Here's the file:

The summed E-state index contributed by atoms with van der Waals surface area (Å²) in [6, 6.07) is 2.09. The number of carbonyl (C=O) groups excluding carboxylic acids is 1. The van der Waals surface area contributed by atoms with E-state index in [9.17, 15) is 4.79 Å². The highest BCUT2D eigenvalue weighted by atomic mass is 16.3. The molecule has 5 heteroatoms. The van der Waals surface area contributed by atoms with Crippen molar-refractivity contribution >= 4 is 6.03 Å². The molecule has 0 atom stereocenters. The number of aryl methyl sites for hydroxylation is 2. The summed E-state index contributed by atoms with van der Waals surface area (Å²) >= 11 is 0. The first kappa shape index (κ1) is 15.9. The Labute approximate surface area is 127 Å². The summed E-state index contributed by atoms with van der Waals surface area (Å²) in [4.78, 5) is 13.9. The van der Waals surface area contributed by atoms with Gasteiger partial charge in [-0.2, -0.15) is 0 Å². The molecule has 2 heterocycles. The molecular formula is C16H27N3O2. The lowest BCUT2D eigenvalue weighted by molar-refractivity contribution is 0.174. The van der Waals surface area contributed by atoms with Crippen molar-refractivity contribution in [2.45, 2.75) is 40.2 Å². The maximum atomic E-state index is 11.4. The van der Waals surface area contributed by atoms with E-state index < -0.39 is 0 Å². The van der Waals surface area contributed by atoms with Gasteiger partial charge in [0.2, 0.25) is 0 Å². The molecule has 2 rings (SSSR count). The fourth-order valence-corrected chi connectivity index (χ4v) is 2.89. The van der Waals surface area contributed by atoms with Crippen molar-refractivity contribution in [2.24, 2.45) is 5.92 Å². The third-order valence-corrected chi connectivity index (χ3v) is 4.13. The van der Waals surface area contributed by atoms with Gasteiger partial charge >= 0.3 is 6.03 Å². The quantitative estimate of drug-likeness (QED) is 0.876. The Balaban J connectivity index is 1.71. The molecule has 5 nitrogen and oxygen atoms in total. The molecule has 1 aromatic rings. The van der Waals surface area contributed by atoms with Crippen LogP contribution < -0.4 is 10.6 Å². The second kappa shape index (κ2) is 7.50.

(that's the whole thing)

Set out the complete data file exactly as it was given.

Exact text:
The summed E-state index contributed by atoms with van der Waals surface area (Å²) in [6, 6.07) is 2.09. The number of carbonyl (C=O) groups excluding carboxylic acids is 1. The van der Waals surface area contributed by atoms with E-state index in [9.17, 15) is 4.79 Å². The highest BCUT2D eigenvalue weighted by atomic mass is 16.3. The molecule has 5 heteroatoms. The van der Waals surface area contributed by atoms with Crippen molar-refractivity contribution >= 4 is 6.03 Å². The molecule has 0 atom stereocenters. The number of aryl methyl sites for hydroxylation is 2. The summed E-state index contributed by atoms with van der Waals surface area (Å²) >= 11 is 0. The first kappa shape index (κ1) is 15.9. The Labute approximate surface area is 127 Å². The summed E-state index contributed by atoms with van der Waals surface area (Å²) in [4.78, 5) is 13.9. The van der Waals surface area contributed by atoms with Gasteiger partial charge in [-0.2, -0.15) is 0 Å². The molecule has 2 heterocycles. The molecular formula is C16H27N3O2. The lowest BCUT2D eigenvalue weighted by molar-refractivity contribution is 0.174. The van der Waals surface area contributed by atoms with Crippen molar-refractivity contribution in [2.45, 2.75) is 40.2 Å². The maximum atomic E-state index is 11.4. The van der Waals surface area contributed by atoms with E-state index < -0.39 is 0 Å². The van der Waals surface area contributed by atoms with Gasteiger partial charge in [0.2, 0.25) is 0 Å². The molecule has 2 rings (SSSR count). The fourth-order valence-corrected chi connectivity index (χ4v) is 2.89. The van der Waals surface area contributed by atoms with Crippen molar-refractivity contribution in [2.24, 2.45) is 5.92 Å². The third-order valence-corrected chi connectivity index (χ3v) is 4.13. The van der Waals surface area contributed by atoms with Gasteiger partial charge >= 0.3 is 6.03 Å². The quantitative estimate of drug-likeness (QED) is 0.876. The Balaban J connectivity index is 1.71. The molecule has 5 nitrogen and oxygen atoms in total. The molecule has 1 aromatic rings. The van der Waals surface area contributed by atoms with Crippen LogP contribution < -0.4 is 10.6 Å². The second kappa shape index (κ2) is 7.50.